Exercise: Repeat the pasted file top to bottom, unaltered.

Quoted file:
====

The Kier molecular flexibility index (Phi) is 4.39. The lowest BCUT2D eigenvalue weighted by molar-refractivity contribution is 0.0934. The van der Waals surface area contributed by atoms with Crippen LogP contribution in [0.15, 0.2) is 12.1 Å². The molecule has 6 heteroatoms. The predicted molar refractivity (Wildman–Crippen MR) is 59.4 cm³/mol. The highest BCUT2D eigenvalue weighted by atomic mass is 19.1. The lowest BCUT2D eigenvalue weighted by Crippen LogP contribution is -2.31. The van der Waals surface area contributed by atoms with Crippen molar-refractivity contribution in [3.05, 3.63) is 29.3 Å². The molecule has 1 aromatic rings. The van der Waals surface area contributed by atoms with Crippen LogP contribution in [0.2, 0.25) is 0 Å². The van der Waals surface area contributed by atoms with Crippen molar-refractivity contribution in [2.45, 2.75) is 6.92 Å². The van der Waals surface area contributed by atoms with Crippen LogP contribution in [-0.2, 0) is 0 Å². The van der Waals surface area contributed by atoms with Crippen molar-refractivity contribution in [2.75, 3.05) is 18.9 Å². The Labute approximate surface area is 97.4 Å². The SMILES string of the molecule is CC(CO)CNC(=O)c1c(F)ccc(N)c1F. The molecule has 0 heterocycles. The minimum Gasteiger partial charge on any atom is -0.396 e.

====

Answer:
The Kier molecular flexibility index (Phi) is 4.39. The lowest BCUT2D eigenvalue weighted by molar-refractivity contribution is 0.0934. The van der Waals surface area contributed by atoms with Crippen LogP contribution in [0.15, 0.2) is 12.1 Å². The molecule has 6 heteroatoms. The predicted molar refractivity (Wildman–Crippen MR) is 59.4 cm³/mol. The highest BCUT2D eigenvalue weighted by atomic mass is 19.1. The lowest BCUT2D eigenvalue weighted by Crippen LogP contribution is -2.31. The van der Waals surface area contributed by atoms with Crippen molar-refractivity contribution in [3.05, 3.63) is 29.3 Å². The molecule has 1 aromatic rings. The van der Waals surface area contributed by atoms with Crippen LogP contribution in [0.2, 0.25) is 0 Å². The van der Waals surface area contributed by atoms with Crippen molar-refractivity contribution in [2.45, 2.75) is 6.92 Å². The van der Waals surface area contributed by atoms with Crippen LogP contribution in [-0.2, 0) is 0 Å². The van der Waals surface area contributed by atoms with Crippen molar-refractivity contribution in [2.75, 3.05) is 18.9 Å². The Labute approximate surface area is 97.4 Å². The SMILES string of the molecule is CC(CO)CNC(=O)c1c(F)ccc(N)c1F. The molecule has 0 heterocycles. The minimum Gasteiger partial charge on any atom is -0.396 e.